We're trying a new variety of asparagus -- purple passion. The first sprouts are just coming up.
We had a hard freeze two nights ago. I brought in one semi-hardy plant from my deck but forgot I'd put the rosemary out in the garden. Fortunately, it survived. So did the sugar-snap peas (not so surprising) and radishes and dill and onions and garlic. The tatsoi is almost ready for harvest and is absolutely loving the cool, wet weather. (That may be our new shorthand for cool and wet: "Will the tatsoi weather ever improve?")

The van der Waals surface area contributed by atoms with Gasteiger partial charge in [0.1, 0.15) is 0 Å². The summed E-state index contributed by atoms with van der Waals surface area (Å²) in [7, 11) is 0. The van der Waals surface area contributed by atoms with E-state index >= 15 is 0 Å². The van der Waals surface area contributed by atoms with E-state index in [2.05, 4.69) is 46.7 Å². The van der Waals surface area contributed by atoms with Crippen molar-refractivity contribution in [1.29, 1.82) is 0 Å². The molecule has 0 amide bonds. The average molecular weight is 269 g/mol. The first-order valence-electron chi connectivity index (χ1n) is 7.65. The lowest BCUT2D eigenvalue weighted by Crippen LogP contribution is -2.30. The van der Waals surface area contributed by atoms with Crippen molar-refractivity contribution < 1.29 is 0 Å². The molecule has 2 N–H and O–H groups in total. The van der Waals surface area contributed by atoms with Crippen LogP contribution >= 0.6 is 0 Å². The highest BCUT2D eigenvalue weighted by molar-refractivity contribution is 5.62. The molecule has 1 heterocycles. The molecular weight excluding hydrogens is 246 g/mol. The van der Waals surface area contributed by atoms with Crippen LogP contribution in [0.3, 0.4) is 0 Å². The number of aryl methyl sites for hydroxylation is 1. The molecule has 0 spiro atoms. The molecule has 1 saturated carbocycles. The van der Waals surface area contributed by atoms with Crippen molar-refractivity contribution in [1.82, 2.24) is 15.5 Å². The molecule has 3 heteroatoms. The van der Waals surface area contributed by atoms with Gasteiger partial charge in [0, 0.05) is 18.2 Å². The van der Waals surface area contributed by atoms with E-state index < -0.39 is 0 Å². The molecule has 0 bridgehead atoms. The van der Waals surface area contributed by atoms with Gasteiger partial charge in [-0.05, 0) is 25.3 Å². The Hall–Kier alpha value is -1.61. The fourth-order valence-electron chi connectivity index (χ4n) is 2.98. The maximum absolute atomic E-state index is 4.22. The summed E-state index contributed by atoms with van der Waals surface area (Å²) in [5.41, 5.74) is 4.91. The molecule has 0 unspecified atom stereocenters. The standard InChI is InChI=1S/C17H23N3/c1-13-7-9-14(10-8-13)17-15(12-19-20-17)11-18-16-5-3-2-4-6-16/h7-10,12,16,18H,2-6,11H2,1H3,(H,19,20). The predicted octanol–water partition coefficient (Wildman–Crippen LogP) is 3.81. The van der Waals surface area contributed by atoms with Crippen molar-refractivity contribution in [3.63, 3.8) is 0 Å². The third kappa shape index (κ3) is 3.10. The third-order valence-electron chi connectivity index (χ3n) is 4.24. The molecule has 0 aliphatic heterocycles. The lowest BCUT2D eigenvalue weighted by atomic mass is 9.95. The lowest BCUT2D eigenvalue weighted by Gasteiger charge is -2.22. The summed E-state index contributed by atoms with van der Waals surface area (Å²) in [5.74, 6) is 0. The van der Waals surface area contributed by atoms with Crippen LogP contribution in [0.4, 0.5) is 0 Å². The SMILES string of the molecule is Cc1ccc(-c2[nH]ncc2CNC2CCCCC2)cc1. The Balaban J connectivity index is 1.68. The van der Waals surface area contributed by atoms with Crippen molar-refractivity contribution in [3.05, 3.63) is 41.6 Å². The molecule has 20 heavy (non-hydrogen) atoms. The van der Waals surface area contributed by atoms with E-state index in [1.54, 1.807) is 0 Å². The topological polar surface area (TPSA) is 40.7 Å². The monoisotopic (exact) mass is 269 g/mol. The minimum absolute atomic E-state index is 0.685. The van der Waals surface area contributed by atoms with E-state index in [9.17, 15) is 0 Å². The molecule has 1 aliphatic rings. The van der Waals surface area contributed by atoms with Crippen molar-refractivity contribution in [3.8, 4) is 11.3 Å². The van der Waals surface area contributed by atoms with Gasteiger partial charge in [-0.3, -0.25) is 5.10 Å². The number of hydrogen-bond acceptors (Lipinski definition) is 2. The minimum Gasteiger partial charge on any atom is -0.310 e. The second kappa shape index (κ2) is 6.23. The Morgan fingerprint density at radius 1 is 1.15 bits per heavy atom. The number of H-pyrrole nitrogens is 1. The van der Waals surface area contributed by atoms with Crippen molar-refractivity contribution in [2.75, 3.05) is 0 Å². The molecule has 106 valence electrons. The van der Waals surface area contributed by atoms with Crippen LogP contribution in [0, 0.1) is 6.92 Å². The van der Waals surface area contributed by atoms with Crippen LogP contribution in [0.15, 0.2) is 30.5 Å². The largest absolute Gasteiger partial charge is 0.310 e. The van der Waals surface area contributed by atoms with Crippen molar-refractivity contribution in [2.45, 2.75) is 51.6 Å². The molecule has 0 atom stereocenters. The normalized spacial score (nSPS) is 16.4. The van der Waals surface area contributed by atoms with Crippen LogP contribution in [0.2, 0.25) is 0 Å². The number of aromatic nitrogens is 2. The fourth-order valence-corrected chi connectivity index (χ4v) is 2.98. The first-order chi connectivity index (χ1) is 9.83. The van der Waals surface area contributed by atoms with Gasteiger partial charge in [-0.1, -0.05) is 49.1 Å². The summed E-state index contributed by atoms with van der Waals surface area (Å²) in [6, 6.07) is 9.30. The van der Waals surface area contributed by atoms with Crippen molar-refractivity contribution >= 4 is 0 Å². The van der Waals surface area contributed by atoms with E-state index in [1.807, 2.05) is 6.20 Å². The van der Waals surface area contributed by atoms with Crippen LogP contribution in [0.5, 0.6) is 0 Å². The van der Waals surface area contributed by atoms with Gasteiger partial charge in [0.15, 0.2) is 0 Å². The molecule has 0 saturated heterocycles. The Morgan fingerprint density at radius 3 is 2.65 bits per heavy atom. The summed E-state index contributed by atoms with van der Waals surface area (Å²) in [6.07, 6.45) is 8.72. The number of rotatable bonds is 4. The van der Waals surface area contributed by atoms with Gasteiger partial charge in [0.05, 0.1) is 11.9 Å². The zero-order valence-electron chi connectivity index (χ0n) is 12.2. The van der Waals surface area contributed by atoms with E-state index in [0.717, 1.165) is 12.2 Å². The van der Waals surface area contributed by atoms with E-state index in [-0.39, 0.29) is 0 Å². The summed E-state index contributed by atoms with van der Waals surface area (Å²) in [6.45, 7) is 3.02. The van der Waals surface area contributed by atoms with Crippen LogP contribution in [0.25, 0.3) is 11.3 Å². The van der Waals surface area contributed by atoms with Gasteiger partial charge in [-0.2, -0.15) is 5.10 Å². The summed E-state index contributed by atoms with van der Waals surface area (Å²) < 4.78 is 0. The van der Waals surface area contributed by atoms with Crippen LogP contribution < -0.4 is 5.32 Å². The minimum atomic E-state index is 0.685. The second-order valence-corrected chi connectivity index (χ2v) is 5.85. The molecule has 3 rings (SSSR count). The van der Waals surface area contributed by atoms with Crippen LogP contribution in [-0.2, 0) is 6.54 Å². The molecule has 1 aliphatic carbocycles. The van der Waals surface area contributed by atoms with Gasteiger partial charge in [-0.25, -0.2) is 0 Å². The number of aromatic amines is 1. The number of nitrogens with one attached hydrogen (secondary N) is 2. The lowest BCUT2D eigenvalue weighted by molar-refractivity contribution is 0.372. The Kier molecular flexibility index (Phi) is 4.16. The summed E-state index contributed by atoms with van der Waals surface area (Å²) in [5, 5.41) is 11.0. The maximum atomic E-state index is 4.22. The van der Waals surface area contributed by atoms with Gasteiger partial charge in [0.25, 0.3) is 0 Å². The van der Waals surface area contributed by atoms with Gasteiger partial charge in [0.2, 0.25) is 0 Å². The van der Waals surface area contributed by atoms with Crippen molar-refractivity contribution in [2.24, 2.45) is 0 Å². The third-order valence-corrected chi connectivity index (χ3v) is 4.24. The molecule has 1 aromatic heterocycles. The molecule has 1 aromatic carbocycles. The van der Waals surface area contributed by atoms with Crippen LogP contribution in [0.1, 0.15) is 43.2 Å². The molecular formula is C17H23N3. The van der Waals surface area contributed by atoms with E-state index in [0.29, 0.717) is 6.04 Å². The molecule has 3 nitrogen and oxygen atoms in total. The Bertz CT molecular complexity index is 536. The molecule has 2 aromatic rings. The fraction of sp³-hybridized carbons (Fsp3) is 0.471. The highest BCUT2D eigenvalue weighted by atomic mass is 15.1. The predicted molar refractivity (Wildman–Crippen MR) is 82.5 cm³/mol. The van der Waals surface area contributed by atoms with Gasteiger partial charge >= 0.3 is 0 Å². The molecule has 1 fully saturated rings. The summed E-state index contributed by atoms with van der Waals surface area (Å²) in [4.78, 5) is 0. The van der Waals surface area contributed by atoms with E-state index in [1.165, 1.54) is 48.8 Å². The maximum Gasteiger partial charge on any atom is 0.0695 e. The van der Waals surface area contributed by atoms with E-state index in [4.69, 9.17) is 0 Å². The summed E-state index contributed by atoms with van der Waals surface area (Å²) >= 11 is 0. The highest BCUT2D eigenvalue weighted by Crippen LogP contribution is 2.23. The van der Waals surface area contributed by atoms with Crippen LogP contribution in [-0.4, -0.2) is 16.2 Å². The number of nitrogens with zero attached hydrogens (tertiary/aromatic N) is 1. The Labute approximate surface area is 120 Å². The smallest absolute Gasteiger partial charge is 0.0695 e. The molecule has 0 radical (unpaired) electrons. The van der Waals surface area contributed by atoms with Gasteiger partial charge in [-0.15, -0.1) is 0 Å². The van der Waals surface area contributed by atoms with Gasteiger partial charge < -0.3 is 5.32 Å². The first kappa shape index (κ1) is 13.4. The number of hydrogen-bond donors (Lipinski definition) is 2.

The new (to us) variety of garlic isn't looking all that great. They're tremendously uneven, with a few really pitiful patches in the row. Normally, I'd attribute it to an area of less fertile soil, but the old (to us) variety is growing more uniformly in a parallel row just a few inches away, which makes me wonder if the patches of anemic plants all grew from the cloves of a single head, and the variety just has more than typically uneven vigor from plant to plant, head to head. If that's true, I wouldn't recommend the variety for the basic crop, but it does offer extra-early harvest, so it may be worth putting up with the uneven growth in a crop that's only intended to provide for a short period when the prior year's harvest is completely gone and it's too early for the current year's main crop.